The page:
Leadership v Management
Leadership v Management

A recent OA study carried out by Professor Matt Flynn and Dr Chris Ball from the Centre for Research into the Older Workforce (CROW) identified a significant mismatch between the skills Service leavers say they have to offer and what employers say they need. Many Service leavers believe their most important skill is leadership, yet only 10% of employers said that leadership skills are what they need.

Leadership is not the same as management; we know it intuitively but often don’t understand the difference. Leadership and management are two separate functions and leaders, and managers are not the same people. They adopt alternative approaches to problem-solving, undertake different functions within the organisation, and exhibit dissimilar behaviours within the workplace. Although different, the terms ‘manager’ and ‘leader’ are often used interchangeably.

A considerable amount of research has gone into this subject from philosophers such as Aristotle and Plato to modern-day authors such as Cotter, Pfeffer and Covey. Published research on leadership goes back millennia but management research is relatively new.

For some, leadership and management are two different employee supervision styles used in the business world, whereas others believe they are complementary, each with its own functional and characteristic activities. There is a vague feeling in business that managing is bureaucratic and mundane, looking after day-to-day activities but leading is special and undertaken by the key people in an organisation.

The main difference between leaders and managers is people: leaders have people that follow them while managers have people who work with and for them.

“Leaders set direction and strategy supported by management information such as sales figures/budgets/staffing levels/KPIs/outputs etc. However, leaders must make decisions that are financially viable and ensure an organisation is fit for the future and not just the present day. A leader should always be looking ahead - ‘horizon scanning’ in military terms.”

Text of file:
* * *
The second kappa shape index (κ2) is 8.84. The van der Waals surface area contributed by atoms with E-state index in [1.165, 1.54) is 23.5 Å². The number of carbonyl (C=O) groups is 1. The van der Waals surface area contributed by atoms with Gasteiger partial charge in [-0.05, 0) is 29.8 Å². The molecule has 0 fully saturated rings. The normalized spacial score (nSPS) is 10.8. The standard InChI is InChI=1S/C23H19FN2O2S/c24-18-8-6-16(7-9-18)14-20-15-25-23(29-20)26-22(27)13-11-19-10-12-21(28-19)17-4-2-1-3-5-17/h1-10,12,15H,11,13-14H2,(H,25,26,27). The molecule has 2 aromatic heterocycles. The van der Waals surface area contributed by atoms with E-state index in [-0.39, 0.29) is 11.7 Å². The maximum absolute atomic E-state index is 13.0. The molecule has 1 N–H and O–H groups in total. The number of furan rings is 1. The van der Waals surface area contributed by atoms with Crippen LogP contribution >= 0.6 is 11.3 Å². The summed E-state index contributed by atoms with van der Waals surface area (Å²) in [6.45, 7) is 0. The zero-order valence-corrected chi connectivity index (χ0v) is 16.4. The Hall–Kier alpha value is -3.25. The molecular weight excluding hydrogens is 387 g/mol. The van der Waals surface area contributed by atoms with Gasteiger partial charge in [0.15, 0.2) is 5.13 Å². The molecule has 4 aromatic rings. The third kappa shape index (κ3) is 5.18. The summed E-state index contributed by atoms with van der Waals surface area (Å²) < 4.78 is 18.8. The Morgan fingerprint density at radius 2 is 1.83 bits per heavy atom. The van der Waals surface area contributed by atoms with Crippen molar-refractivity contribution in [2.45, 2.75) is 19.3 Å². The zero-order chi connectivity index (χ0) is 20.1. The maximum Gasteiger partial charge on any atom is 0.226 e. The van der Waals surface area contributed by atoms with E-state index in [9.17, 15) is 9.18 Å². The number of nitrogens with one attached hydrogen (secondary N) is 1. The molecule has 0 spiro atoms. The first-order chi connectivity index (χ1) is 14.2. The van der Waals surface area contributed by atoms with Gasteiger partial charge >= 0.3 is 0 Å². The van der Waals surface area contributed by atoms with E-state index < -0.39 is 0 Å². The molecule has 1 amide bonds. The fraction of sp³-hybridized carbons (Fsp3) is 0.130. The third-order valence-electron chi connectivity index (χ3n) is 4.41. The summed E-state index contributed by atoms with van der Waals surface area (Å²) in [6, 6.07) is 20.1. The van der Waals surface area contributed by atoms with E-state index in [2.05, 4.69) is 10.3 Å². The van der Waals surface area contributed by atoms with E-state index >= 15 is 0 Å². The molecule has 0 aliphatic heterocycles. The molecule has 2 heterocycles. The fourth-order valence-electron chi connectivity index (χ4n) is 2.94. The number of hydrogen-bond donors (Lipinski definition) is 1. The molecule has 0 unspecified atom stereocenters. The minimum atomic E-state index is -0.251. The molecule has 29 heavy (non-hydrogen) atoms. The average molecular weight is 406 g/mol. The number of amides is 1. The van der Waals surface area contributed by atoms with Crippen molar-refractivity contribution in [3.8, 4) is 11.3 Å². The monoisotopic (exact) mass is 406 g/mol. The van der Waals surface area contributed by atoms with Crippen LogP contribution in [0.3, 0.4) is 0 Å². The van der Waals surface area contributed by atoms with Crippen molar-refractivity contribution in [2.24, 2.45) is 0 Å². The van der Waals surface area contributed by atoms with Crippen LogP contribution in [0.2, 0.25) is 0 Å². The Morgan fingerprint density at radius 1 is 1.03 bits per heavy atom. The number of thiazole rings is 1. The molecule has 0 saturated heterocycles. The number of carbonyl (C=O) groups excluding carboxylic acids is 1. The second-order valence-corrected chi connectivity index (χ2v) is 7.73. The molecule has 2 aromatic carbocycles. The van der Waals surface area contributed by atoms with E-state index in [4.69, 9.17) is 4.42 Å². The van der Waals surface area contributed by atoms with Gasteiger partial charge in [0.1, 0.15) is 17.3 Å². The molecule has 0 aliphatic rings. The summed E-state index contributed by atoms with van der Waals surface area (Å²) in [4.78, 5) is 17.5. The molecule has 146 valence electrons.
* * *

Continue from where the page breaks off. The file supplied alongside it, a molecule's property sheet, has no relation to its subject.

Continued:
OA Career Consultant Fiona Jackson

As OA Career Consultant Fiona Jackson says, “Leaders set direction and strategy supported by management information such as sales figures/budgets/staffing levels/KPIs/outputs etc. However, leaders must make decisions that are financially viable and ensure an organisation is fit for the future and not just the present day. A leader should always be looking ahead – ‘horizon scanning’ in military terms.”

A good manager’s characteristics include executing a vision, establishing and operating working practices, and providing direction. Great managers are people-focused.

There are key characteristics that contribute to good leadership; honesty and integrity; vision; inspiration – the ability to inspire people; confidence to challenge the status quo and strong communication skills. Skills military people have in abundance.

For small organisations with few employees, the challenge lies in both leading and managing the day-to-day operations. In larger organisations, to provide the very best service to clients, you must engage your staff in your vision and align their perceptions and behaviours. It helps if you can get them excited about where you are taking the organisation whilst ensuring they know how they will each benefit.

For Service leavers and military veterans, OA Career Consultant Lisa Jones warns, “Employers rarely hire people straight from the military into ‘leadership’ positions, except at 2* level and above so it is probably more relevant for Service leavers to focus on their management skills and what these mean to an employer. They might see ‘leadership’ as a nice to have and as a potential for the future but are unlikely to hire them into a new sector as a leader immediately.”

A successful business needs strong leaders and good managers to get their teams on board and follow their vision for success. Leadership is about getting people to understand and believe in your vision while managing is more about making sure that day-to-day things happen as they should.

As OA Career Consultant Jo Sturdy says, “Good leaders are imbued with a high degree of empathy and emotional intelligence. Managers take an operational perspective, and a good manager is able to balance people and processes effectively.”

To be competitive, organisations need to develop leaders who have sufficient management knowledge and capabilities. Organisations also need effective managers who possess adequate leadership skills for better problem-solving and overall functioning. The wrong management style risks de-motivating employees which can then damage productivity and output.

As a Service leaver or a veteran, you will have exceptional leadership skills gained from your military training but take a moment to identify your key management skills before applying for the next job.

As Simon Sinek says, ‘Leadership is not an expertise – leadership is a constant education’. Management has many styles – democratic, coaching, visionary, laissez-faire, authoritative, participative, transformational and more – which is your style?

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